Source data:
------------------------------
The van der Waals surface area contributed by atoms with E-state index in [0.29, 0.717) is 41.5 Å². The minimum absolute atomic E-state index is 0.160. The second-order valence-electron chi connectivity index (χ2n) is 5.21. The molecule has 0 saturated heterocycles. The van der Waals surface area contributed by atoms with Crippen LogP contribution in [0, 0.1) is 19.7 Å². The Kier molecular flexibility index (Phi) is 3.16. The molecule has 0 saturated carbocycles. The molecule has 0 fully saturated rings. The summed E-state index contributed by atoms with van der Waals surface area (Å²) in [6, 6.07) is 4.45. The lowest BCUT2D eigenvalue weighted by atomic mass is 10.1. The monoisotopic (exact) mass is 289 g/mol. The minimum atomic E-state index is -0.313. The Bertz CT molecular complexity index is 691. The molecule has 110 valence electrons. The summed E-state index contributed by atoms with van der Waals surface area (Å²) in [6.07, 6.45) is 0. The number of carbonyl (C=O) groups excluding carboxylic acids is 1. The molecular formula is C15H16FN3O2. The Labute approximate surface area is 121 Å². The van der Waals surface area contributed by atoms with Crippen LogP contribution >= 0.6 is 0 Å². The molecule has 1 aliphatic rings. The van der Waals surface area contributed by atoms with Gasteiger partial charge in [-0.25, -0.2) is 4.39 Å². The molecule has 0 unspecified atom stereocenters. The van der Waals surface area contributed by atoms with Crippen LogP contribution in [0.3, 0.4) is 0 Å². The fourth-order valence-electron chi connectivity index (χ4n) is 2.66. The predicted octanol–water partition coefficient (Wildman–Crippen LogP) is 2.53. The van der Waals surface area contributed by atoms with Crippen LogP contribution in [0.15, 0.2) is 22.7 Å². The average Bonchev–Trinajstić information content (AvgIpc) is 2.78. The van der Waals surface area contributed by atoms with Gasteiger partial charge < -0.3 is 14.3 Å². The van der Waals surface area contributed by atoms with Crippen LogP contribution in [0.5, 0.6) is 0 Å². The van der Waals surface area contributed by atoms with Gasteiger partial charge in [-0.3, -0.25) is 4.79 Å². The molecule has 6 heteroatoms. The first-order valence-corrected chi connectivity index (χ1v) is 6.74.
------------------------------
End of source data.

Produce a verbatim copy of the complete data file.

The van der Waals surface area contributed by atoms with E-state index in [0.29, 0.717) is 41.5 Å². The minimum absolute atomic E-state index is 0.160. The second-order valence-electron chi connectivity index (χ2n) is 5.21. The molecule has 0 saturated heterocycles. The van der Waals surface area contributed by atoms with Crippen LogP contribution in [0, 0.1) is 19.7 Å². The Kier molecular flexibility index (Phi) is 3.16. The molecule has 0 saturated carbocycles. The molecule has 0 fully saturated rings. The summed E-state index contributed by atoms with van der Waals surface area (Å²) in [6, 6.07) is 4.45. The lowest BCUT2D eigenvalue weighted by atomic mass is 10.1. The monoisotopic (exact) mass is 289 g/mol. The minimum atomic E-state index is -0.313. The Bertz CT molecular complexity index is 691. The molecule has 110 valence electrons. The summed E-state index contributed by atoms with van der Waals surface area (Å²) in [6.07, 6.45) is 0. The number of carbonyl (C=O) groups excluding carboxylic acids is 1. The molecular formula is C15H16FN3O2. The Labute approximate surface area is 121 Å². The van der Waals surface area contributed by atoms with Crippen LogP contribution >= 0.6 is 0 Å². The molecule has 1 aliphatic rings. The van der Waals surface area contributed by atoms with Gasteiger partial charge in [-0.25, -0.2) is 4.39 Å². The molecule has 0 unspecified atom stereocenters. The van der Waals surface area contributed by atoms with Crippen LogP contribution in [0.3, 0.4) is 0 Å². The fourth-order valence-electron chi connectivity index (χ4n) is 2.66. The predicted octanol–water partition coefficient (Wildman–Crippen LogP) is 2.53. The van der Waals surface area contributed by atoms with Crippen LogP contribution in [0.15, 0.2) is 22.7 Å². The average Bonchev–Trinajstić information content (AvgIpc) is 2.78. The van der Waals surface area contributed by atoms with Gasteiger partial charge < -0.3 is 14.3 Å². The van der Waals surface area contributed by atoms with Crippen LogP contribution in [0.5, 0.6) is 0 Å². The van der Waals surface area contributed by atoms with Gasteiger partial charge in [-0.3, -0.25) is 4.79 Å². The molecule has 6 heteroatoms. The first-order valence-corrected chi connectivity index (χ1v) is 6.74.